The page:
For a long time dismissed from the scholarly world of books – it took them 350 years to enter the Academié Française, as Laure Adler and Stéphane Bollmann remind us in Les femmes qui lisent sont dangereuses (« Women who read are dangerous« ) – women have largely made up for their setback: today, they read on average 5 books more than men each year, and represent 53% of the market for novels.
Reading has become more and more of a feminine affair over the last thirty years: while essays, comics, science fiction and detective stories are by and large read by men, almost all of the other categories of books are bought by women as a majority. There are fewer women who never read, and amongst the French people who claim to read regularly, women read more books than men (INSEE 2005 <http://www.insee.fr/en/ffc/docs_ffc/ref/fhparit08h.pdf> ), all socio-professional categories and ages combined.
On average, the French have 2 hours of free time a day. What do they do with it? The answer varies, depending on the type of activity, because men and women don’t always share the same tastes when it comes to leisure!
Free time tends to be on the decline: despite the official reduction of the French working week at the beginning of the century, it’s more and more common to work at the weekend or in the evening and to never really switch off from work.
This is especially so for senior staff (a trend that has increased with the development of the Internet and smartphones which make staff permanently within reach). If the day was 2 hours longer, only 4% of French people claim they would spend it working because the majority would rather take time to live.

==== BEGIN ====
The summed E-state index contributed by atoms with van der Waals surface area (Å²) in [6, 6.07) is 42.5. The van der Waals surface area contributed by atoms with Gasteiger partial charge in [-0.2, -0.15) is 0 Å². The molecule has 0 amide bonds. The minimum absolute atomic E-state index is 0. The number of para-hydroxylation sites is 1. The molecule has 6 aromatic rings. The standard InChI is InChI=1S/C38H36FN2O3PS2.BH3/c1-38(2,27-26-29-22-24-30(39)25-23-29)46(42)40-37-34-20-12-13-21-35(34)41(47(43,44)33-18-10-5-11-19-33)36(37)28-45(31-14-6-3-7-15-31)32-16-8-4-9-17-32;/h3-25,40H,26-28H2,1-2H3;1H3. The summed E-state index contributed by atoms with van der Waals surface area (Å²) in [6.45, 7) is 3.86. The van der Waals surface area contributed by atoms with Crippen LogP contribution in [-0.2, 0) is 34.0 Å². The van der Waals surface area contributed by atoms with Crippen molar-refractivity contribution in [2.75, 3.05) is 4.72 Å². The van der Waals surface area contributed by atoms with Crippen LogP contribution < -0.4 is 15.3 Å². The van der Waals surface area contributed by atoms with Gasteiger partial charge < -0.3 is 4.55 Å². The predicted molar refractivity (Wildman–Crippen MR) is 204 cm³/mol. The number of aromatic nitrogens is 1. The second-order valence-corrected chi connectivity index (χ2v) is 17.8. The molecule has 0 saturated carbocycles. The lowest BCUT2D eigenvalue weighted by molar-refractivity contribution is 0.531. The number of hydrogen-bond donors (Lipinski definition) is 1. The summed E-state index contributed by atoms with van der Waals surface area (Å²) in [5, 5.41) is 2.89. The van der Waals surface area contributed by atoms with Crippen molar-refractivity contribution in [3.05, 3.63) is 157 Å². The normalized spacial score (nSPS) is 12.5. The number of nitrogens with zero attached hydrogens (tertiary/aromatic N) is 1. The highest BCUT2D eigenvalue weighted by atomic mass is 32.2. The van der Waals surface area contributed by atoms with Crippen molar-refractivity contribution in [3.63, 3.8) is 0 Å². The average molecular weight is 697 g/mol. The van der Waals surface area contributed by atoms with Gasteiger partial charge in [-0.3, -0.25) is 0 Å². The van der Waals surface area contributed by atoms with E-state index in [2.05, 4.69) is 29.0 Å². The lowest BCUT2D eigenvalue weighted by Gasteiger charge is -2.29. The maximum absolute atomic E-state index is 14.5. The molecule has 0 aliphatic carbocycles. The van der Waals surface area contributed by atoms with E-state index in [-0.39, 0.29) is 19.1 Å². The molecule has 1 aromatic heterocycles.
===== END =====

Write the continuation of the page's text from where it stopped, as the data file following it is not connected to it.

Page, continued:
In « Sans amour » (« Without love », Denoël, 2011), novelist and essayist Pierre Pachet puts himself in the place of a 60-year-old woman and analyses her solitude and her renouncement of seduction after the changes that have left their mark on her body. Is it too pessimistic a view of a woman in her sixties?
« Older women aren’t born looking the way they are now« : this is the opening text from Pierre Pachet’s book. Throughout its 146 pages, he pays particular attention to the sadness of this inevitable descent from youthful beauty and the sadness of these women in their sixties who are betrayed by their bodies, sometimes by the death of their loved one which condemns them to loneliness. « The woman at 60″, the theme that returns throughout the book, is a parallel with the woman at 30 – one’s erotic limit during the 19th century, when life expectancy was 40 at the very most. The age when one is past their best has therefore extended by 30 years but it is no less fearful.